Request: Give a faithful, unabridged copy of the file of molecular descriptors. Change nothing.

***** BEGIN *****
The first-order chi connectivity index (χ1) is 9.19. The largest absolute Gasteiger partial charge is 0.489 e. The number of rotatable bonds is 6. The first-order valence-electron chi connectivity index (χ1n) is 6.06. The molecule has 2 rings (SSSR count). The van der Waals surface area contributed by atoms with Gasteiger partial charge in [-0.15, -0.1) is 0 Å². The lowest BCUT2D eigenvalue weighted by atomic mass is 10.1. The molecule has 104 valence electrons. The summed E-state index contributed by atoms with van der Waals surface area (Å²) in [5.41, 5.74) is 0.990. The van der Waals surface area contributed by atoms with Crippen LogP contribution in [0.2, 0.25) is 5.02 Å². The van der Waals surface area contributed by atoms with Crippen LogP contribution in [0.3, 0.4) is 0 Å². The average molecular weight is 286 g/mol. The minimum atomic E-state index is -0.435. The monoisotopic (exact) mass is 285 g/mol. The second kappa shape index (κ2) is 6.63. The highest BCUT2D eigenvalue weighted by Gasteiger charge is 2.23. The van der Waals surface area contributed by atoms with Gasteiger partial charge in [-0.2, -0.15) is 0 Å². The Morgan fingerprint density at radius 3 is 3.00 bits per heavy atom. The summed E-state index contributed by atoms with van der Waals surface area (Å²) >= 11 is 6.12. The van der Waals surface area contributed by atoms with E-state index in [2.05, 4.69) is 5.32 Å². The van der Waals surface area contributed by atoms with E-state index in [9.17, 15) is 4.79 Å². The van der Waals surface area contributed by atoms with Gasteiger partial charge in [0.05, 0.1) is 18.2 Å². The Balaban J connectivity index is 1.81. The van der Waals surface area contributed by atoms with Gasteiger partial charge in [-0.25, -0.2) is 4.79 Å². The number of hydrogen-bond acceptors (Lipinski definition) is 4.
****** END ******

The first-order chi connectivity index (χ1) is 9.19. The largest absolute Gasteiger partial charge is 0.489 e. The number of rotatable bonds is 6. The first-order valence-electron chi connectivity index (χ1n) is 6.06. The molecule has 2 rings (SSSR count). The van der Waals surface area contributed by atoms with Gasteiger partial charge in [-0.15, -0.1) is 0 Å². The lowest BCUT2D eigenvalue weighted by atomic mass is 10.1. The molecule has 104 valence electrons. The summed E-state index contributed by atoms with van der Waals surface area (Å²) in [5.41, 5.74) is 0.990. The van der Waals surface area contributed by atoms with Crippen LogP contribution in [0.2, 0.25) is 5.02 Å². The van der Waals surface area contributed by atoms with Crippen LogP contribution in [0.3, 0.4) is 0 Å². The average molecular weight is 286 g/mol. The minimum atomic E-state index is -0.435. The monoisotopic (exact) mass is 285 g/mol. The second kappa shape index (κ2) is 6.63. The highest BCUT2D eigenvalue weighted by Gasteiger charge is 2.23. The van der Waals surface area contributed by atoms with Gasteiger partial charge in [-0.2, -0.15) is 0 Å². The Morgan fingerprint density at radius 3 is 3.00 bits per heavy atom. The summed E-state index contributed by atoms with van der Waals surface area (Å²) >= 11 is 6.12. The van der Waals surface area contributed by atoms with E-state index in [2.05, 4.69) is 5.32 Å². The van der Waals surface area contributed by atoms with E-state index in [9.17, 15) is 4.79 Å². The van der Waals surface area contributed by atoms with Gasteiger partial charge in [0.05, 0.1) is 18.2 Å². The Balaban J connectivity index is 1.81. The van der Waals surface area contributed by atoms with Gasteiger partial charge in [-0.25, -0.2) is 4.79 Å². The number of hydrogen-bond acceptors (Lipinski definition) is 4.